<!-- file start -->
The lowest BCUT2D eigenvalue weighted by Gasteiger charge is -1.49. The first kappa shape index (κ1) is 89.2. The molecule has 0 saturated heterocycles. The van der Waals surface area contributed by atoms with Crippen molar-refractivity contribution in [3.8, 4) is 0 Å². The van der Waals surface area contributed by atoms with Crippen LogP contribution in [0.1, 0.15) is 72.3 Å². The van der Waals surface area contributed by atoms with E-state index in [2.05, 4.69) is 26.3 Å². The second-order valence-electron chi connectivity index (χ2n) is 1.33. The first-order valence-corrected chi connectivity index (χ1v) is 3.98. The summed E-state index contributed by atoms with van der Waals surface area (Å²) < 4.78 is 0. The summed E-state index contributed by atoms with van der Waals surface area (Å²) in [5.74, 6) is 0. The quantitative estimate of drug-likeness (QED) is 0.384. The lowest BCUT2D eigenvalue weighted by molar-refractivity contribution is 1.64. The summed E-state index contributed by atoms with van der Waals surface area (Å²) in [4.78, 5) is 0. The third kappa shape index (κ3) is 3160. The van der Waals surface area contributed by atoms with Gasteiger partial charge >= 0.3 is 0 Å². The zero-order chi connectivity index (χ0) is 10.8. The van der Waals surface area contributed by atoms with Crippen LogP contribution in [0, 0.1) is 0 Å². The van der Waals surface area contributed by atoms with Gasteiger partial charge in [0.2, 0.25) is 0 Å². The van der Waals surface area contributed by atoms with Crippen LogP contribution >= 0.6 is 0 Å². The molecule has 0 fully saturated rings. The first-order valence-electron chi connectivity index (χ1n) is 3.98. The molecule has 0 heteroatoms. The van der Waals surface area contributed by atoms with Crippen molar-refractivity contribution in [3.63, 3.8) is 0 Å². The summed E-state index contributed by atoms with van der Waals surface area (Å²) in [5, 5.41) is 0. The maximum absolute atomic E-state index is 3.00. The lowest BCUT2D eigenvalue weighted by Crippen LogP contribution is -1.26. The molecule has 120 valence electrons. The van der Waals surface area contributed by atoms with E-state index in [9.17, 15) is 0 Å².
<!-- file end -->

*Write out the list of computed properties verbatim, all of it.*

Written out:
The lowest BCUT2D eigenvalue weighted by Gasteiger charge is -1.49. The first kappa shape index (κ1) is 89.2. The molecule has 0 saturated heterocycles. The van der Waals surface area contributed by atoms with Crippen molar-refractivity contribution in [3.8, 4) is 0 Å². The van der Waals surface area contributed by atoms with Crippen LogP contribution in [0.1, 0.15) is 72.3 Å². The van der Waals surface area contributed by atoms with E-state index in [2.05, 4.69) is 26.3 Å². The second-order valence-electron chi connectivity index (χ2n) is 1.33. The first-order valence-corrected chi connectivity index (χ1v) is 3.98. The summed E-state index contributed by atoms with van der Waals surface area (Å²) < 4.78 is 0. The summed E-state index contributed by atoms with van der Waals surface area (Å²) in [5.74, 6) is 0. The quantitative estimate of drug-likeness (QED) is 0.384. The lowest BCUT2D eigenvalue weighted by molar-refractivity contribution is 1.64. The summed E-state index contributed by atoms with van der Waals surface area (Å²) in [4.78, 5) is 0. The third kappa shape index (κ3) is 3160. The van der Waals surface area contributed by atoms with Gasteiger partial charge >= 0.3 is 0 Å². The zero-order chi connectivity index (χ0) is 10.8. The van der Waals surface area contributed by atoms with Crippen LogP contribution in [0, 0.1) is 0 Å². The van der Waals surface area contributed by atoms with Gasteiger partial charge in [0.2, 0.25) is 0 Å². The van der Waals surface area contributed by atoms with Crippen LogP contribution >= 0.6 is 0 Å². The molecule has 0 fully saturated rings. The first-order valence-electron chi connectivity index (χ1n) is 3.98. The molecule has 0 heteroatoms. The van der Waals surface area contributed by atoms with Crippen molar-refractivity contribution in [3.63, 3.8) is 0 Å². The summed E-state index contributed by atoms with van der Waals surface area (Å²) in [5, 5.41) is 0. The maximum absolute atomic E-state index is 3.00. The lowest BCUT2D eigenvalue weighted by Crippen LogP contribution is -1.26. The molecule has 120 valence electrons. The van der Waals surface area contributed by atoms with E-state index in [9.17, 15) is 0 Å².